Name a brand or media channel and Bill Green’s probably worked on and in it. An art director by trade, he’s focused on an overall holistic approach to brand madness that merges the worlds of traditional, digital and social – whatever it takes.
Having worked previously with Darryl and Humongo and current AdVerve podcast partner with Angela, he’s currently doing creative strategy and pitch development with BFG in Hilton Head. The ad blog Make The Logo Bigger is about his experiences in the world of advertising and beyond.
Angela Natividad is a strategist, copywriter and journalist based in Paris. She writes MarketingProfs’ #SocialSkim, is a frequent guest on marketing podcast The Beancast, and co-hosts AdVerve the podcast. Most of her secret thoughts are on her blog, Live and Uncensored.
Darryl Ohrt is a former punk rocker, and Executive Creative Director at Carrot Creative, in NYC. In addition to his posts here, he also writes for Advertising Age’s Small Agency Diary, as the voice of the small guy in a big, big world.
After founding the legendary agency Humongo, he sold out to the man, left the entrepreneurial life and joined Carrot. Now he’s the self proclaimed Prime Minister of Awesome, and he’s tweeting, blogging, and exploring the internets as if it matters. He knows just enough to be dangerous, and is always ready for action.
This nicely-paced ad frames a silent but important question: would learning your unborn baby’s sexuality be any different, any less wonderful, than learning its sex?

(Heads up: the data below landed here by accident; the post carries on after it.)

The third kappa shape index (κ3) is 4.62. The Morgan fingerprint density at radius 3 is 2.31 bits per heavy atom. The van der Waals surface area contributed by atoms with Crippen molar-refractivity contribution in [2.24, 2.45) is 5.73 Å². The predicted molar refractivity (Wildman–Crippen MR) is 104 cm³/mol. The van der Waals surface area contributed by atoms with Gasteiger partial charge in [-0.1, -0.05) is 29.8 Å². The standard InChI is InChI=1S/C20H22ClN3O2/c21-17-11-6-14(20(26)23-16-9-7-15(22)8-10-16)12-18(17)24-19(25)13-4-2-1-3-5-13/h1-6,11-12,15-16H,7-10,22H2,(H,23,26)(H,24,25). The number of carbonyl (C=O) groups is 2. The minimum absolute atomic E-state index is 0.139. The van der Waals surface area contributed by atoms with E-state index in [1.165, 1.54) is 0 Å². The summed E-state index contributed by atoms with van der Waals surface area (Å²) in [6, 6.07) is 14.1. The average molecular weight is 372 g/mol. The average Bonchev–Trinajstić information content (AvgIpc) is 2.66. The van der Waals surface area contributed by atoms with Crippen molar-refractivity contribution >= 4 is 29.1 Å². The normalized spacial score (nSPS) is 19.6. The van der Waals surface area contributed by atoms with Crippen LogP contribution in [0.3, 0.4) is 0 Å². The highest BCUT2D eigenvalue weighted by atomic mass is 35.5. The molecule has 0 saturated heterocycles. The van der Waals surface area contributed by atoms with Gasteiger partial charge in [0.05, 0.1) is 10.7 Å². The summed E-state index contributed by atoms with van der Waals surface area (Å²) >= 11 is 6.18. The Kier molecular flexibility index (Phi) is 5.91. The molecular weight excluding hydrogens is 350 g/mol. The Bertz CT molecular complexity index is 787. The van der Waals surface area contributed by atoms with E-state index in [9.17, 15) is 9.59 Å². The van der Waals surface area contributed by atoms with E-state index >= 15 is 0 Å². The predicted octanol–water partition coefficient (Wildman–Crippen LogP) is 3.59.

Via Le Publigeekaire.
Prior to May 30, same-sex marriage was illegal in France … but not in neighbouring Belgium (where Gerard Depardieu most notably ran off to hide his money from the new government). The early-adopter solution? Google+ Hangouts, where French same-sex couples could be digitally hitched in advance by a Belgian officiator.
Is call-in marriage as exciting as running off to Tahiti, or taking revolutionary vows in front of the weirdly-hot Gavin Newsom? Probably not … but it gets the job done, and nobody you invite could possibly come up with an excuse not to make it. (Probably dampens the afterparty, though.)
People get sensitive about whether politics is fair game in marketing (consider how many brands jumped into the marriage equality fray Stateside). The safest view is probably the simplest: if you’re a brand who wants to help out or show your stripes, you might get hate today … but it never hurts in the long-term to be on the right side of history. (Unless you pull a Kenneth Cole.) It isn’t always clear what the right side is — but in cases like this one, I don’t think you need to flip a coin.
When executed tastefully and well, political marketing signals cultural awareness and brand values, even if it’s easy to point to as pandering. (Who’s not pandering? Half my emails probably count as passive aggressive panders.)
Good thinking, Ogilvy Paris!